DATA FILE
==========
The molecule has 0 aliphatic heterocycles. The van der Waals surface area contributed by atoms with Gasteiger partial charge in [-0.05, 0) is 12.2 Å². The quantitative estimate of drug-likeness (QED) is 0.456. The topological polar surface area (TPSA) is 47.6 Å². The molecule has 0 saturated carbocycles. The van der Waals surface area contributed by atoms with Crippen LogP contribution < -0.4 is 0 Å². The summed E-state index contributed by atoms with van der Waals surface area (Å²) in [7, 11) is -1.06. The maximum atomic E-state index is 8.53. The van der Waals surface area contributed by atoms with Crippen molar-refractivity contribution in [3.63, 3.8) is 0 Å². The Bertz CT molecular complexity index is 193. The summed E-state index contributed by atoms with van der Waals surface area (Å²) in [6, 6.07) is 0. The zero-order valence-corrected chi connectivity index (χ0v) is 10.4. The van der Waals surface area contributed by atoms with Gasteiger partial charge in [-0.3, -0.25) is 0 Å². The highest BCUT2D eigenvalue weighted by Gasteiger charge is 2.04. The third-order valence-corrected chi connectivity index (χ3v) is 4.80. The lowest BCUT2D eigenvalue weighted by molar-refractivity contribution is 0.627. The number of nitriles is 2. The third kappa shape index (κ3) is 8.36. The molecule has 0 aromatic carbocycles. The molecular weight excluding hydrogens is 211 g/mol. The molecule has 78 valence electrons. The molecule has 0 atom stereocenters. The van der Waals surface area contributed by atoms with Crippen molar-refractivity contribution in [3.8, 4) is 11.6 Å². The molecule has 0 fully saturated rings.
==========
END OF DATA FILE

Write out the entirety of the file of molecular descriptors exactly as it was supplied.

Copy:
The molecule has 0 aliphatic heterocycles. The van der Waals surface area contributed by atoms with Gasteiger partial charge in [-0.05, 0) is 12.2 Å². The quantitative estimate of drug-likeness (QED) is 0.456. The topological polar surface area (TPSA) is 47.6 Å². The molecule has 0 saturated carbocycles. The van der Waals surface area contributed by atoms with Crippen LogP contribution < -0.4 is 0 Å². The summed E-state index contributed by atoms with van der Waals surface area (Å²) in [7, 11) is -1.06. The maximum atomic E-state index is 8.53. The van der Waals surface area contributed by atoms with Crippen molar-refractivity contribution in [3.63, 3.8) is 0 Å². The Bertz CT molecular complexity index is 193. The summed E-state index contributed by atoms with van der Waals surface area (Å²) in [6, 6.07) is 0. The zero-order valence-corrected chi connectivity index (χ0v) is 10.4. The van der Waals surface area contributed by atoms with Gasteiger partial charge in [-0.3, -0.25) is 0 Å². The highest BCUT2D eigenvalue weighted by Gasteiger charge is 2.04. The third-order valence-corrected chi connectivity index (χ3v) is 4.80. The lowest BCUT2D eigenvalue weighted by molar-refractivity contribution is 0.627. The number of nitriles is 2. The third kappa shape index (κ3) is 8.36. The molecule has 0 aromatic carbocycles. The molecular weight excluding hydrogens is 211 g/mol. The molecule has 78 valence electrons. The molecule has 0 atom stereocenters. The van der Waals surface area contributed by atoms with Crippen molar-refractivity contribution in [3.8, 4) is 11.6 Å². The molecule has 0 fully saturated rings.